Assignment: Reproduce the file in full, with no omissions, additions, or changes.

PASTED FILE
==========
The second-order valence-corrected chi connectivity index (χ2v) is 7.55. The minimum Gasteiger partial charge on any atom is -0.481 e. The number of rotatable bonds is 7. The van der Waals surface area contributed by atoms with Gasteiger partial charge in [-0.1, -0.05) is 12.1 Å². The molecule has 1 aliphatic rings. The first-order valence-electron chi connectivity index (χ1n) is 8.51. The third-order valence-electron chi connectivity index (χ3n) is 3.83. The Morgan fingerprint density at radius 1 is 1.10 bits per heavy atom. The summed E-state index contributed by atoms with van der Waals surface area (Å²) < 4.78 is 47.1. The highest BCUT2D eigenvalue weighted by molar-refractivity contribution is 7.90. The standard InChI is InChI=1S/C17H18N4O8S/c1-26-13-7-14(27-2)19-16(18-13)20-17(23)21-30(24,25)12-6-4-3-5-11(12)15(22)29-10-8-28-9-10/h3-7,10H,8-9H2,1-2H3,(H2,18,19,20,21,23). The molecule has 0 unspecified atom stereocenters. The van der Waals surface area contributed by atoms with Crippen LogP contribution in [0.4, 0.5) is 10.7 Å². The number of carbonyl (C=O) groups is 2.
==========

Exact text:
The second-order valence-corrected chi connectivity index (χ2v) is 7.55. The minimum Gasteiger partial charge on any atom is -0.481 e. The number of rotatable bonds is 7. The van der Waals surface area contributed by atoms with Gasteiger partial charge in [-0.1, -0.05) is 12.1 Å². The molecule has 1 aliphatic rings. The first-order valence-electron chi connectivity index (χ1n) is 8.51. The third-order valence-electron chi connectivity index (χ3n) is 3.83. The Morgan fingerprint density at radius 1 is 1.10 bits per heavy atom. The summed E-state index contributed by atoms with van der Waals surface area (Å²) < 4.78 is 47.1. The highest BCUT2D eigenvalue weighted by molar-refractivity contribution is 7.90. The standard InChI is InChI=1S/C17H18N4O8S/c1-26-13-7-14(27-2)19-16(18-13)20-17(23)21-30(24,25)12-6-4-3-5-11(12)15(22)29-10-8-28-9-10/h3-7,10H,8-9H2,1-2H3,(H2,18,19,20,21,23). The molecule has 0 unspecified atom stereocenters. The van der Waals surface area contributed by atoms with Crippen LogP contribution in [0.4, 0.5) is 10.7 Å². The number of carbonyl (C=O) groups is 2.